Jonglei State, News

Over 4, 000 returnees lack food

By Manas James

Thousands of returnees remained in dire need of humanitarian aid in Ayod County in Jonglei State, weeks after their arrival from Sudan.

War broke out between the Sudanese rival military factions on 15th April in the capital, Khartoum, and later spread to other parts of the country, forcing a large influx of returnees and refugees into South Sudan.

In an interview with No. 1 Citizen Daily Newspaper, Rebecca Nyiyen Samuel Gai, a representative of the returnees, said they are in a dire need of humanitarian aid.

“We started arriving since May without food or shelter,” she said. “Life is difficult. Imagine the difficult journey all the way home from a war zone only to stay in the open. We are really suffering without food or shelter.”

The community leader decried the situation and pleaded for aid.

“We are now without food. There is nothing at all. We are only thankful that we made it safely. So, we called on government and aid agencies to put up shelters for us.”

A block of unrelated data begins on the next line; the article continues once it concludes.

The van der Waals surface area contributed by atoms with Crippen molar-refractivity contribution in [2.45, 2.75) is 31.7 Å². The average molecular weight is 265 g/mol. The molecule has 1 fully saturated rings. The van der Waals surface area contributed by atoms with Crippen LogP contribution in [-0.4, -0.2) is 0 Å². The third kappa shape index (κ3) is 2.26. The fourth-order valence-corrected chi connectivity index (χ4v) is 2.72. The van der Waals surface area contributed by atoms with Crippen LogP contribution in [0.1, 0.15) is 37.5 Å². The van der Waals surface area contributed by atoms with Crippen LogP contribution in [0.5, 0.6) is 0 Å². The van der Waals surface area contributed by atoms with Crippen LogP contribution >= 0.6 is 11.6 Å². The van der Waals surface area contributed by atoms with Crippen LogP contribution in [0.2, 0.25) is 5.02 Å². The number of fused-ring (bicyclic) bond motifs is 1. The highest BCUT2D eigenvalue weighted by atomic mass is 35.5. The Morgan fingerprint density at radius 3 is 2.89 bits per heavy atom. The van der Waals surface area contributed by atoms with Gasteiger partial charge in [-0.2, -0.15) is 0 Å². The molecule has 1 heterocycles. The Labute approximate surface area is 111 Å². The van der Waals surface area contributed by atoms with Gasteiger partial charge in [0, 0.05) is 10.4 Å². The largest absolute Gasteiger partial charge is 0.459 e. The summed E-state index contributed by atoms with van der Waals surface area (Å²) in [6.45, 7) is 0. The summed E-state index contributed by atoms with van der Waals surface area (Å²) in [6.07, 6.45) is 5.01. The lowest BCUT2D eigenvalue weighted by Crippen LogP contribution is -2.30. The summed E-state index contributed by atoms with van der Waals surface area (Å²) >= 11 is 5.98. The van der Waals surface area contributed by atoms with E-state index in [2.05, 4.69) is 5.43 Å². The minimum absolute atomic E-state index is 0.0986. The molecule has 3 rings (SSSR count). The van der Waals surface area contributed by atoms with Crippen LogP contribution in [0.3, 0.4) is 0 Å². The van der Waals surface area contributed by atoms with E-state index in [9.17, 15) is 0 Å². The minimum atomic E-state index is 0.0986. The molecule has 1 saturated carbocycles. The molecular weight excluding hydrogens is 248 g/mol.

For his part, James Chuol Jiek, the Ayod County commissioner, said they received more than 3, 000 returnees whose conditions he said are dire, because of the lack of basic.

“When the war started in Sudan, we started receiving returnees. Since they arrived, we help settled them, but nothing is provided to them. We are engaging our partners so that they come to their aid,” he said.

Meanwhile, Stephen Kwac Biliu, the county Relief and Rehabilitation Commission (RRC) coordinator also pleaded for aid.

“We received a large influx of returnees. In Goak Payam, there are 557 households, Pagil Payam with 502 households, Mogoag with 607, Wau with 500 households, Khorwai with 14 households, Pagoang with 89 households, Pajiek with 257 households, Chokrimi with 432 households, and Kwachdeng with 370 households and 700 more returnees in Ayod town,” he said.

Biliu said the people were miserable and they needed food and shelter.

He added that there is also a need for measles campaign to rescue the lives of the children.



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